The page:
Days 10 & 11
Friday February 19/Saturday February 20
Rain/Snow...Too dang warm
Weíve decided that, based on the weather forecast, weíll wait out the next two days of the heat wave. Skinning, tidying up the camp, mixing gas, cutting wood, making minor snow machine repairs, and just generally have a good time while dealing with the snow, rain, and thawing conditions.
As we eat our morning meal, we watch the steady drip of water from the roof. This Friday morning has started out the warmest yet, but relief is on the horizon. By Saturday night the lows should get back into the single digits, and the highs should stay in the teens.
Instead of troubling Curly to fly in and taking the wolverine back to his freezer, we decide to try a new product that Ken has brought in. Itís called Stop Rot, and is designed to do just what itís name implies. It is also reported to make fleshing significantly easier. It is a clear liquid that can be brushed onto the hide before fleshing, and used with or without salt. We apply the product as directed to the wolverine, wrap it back up in itís plastic bag, and then sandwich it into a pail of snow. Hopefully this will hold the hide through the warm spell.
After a late night of skinning, Iím down to the previous dayís catch, as well as two marten left from earlier in the week. I know Iím slow at skinning, and granted I am taxidermy skinning everything, as well as trying to do each one perfectly, but I didnít realize that it would be so time consuming. I spend the afternoon and part of Saturday getting completely caught up. So far I have managed to keep the four marten boards Ken has in near constant rotation.
As bad as I hate to admit it, time is no longer on my side. I realize that I have to start looking forward to the date of my departure. It seems like Iíve just gotten here, and at the same time, itís like Iíve been here for months. Ken and I start looking at when would be the best date to begin pulling the lines. Iíve brought Ken a calendar as a present, thinking he may not have one at the cabin, and hoping he could find this one useful. I donít know if heís excited to get rid of me, or if he just wants me to believe he likes his gift, or maybe heís just a really busy guy. Whatever the case he certainly spends an inordinate amount of time studying that calendar.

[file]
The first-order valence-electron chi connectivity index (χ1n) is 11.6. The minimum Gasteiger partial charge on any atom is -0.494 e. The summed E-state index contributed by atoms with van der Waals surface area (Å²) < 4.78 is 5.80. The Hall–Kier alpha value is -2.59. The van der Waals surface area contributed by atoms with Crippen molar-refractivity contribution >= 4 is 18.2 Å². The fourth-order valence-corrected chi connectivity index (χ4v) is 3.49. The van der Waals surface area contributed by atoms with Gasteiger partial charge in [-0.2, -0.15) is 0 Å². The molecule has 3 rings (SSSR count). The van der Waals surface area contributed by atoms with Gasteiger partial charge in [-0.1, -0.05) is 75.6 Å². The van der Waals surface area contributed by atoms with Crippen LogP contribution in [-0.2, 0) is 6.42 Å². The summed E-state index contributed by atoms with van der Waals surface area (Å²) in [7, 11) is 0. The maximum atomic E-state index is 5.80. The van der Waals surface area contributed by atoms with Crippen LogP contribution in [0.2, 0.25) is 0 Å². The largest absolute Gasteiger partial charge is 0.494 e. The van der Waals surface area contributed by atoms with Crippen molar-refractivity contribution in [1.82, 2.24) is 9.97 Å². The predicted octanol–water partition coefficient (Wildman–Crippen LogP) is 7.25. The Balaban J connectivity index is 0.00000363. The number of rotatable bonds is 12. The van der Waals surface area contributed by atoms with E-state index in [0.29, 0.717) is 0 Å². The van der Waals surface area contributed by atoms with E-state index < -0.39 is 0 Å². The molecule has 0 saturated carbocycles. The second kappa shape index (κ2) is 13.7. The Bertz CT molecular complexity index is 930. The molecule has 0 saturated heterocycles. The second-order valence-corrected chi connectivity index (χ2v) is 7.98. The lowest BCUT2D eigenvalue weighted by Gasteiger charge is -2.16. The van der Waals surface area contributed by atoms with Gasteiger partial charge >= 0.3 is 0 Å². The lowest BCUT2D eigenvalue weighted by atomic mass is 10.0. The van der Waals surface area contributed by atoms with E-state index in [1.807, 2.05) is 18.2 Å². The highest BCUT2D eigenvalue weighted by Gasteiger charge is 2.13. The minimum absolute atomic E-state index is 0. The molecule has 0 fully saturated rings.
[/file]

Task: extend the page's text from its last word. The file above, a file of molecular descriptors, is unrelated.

Ken also apparently really enjoyed the gift that Hupurest had sent along. Iím not sure which I spent more time sharpening, the skinning knives or his crayons.
While gathering water on Friday we pulled the beaver set without having made any connections. I can tell Kenís disappointed, but I tell him itís fine by me. I donít want the OlíBlister upset with me for catching her favorite furbearer. Ken tells me that she really enjoys chipping through the ice in pursuit of these critters. I donít want to be the one responsible for disappointing her! We do manage to slip away from the camp work on Saturday morning, while the snow has a decent crust, to ride over the creek line we had recently set up. We figure we will avoid the section of the Northern line where the canine sets are, even though they may have a significant crust over them, we figure itís best to let them lay undisturbed until we pull that line on Monday. Contributing the lack of animal movement to the weird weather, we check the creek line with no success. The snow has put a nice touch to our sets, hopefully the next time through we will need two sleds to carry back all the fur.
Ken put a fresh moose roast on Thursday. I think the roast was probably ready to eat on Thursday night, but I had to suffer the torment of smelling it cooking until Friday night when Ken pronounced it ready. Moose roast and rice, moose roast and noodles, moose roast poíboys on homemade toasted rolls. I always wanted to kill a moose to put on the wall, now I just want to kill them and eat them.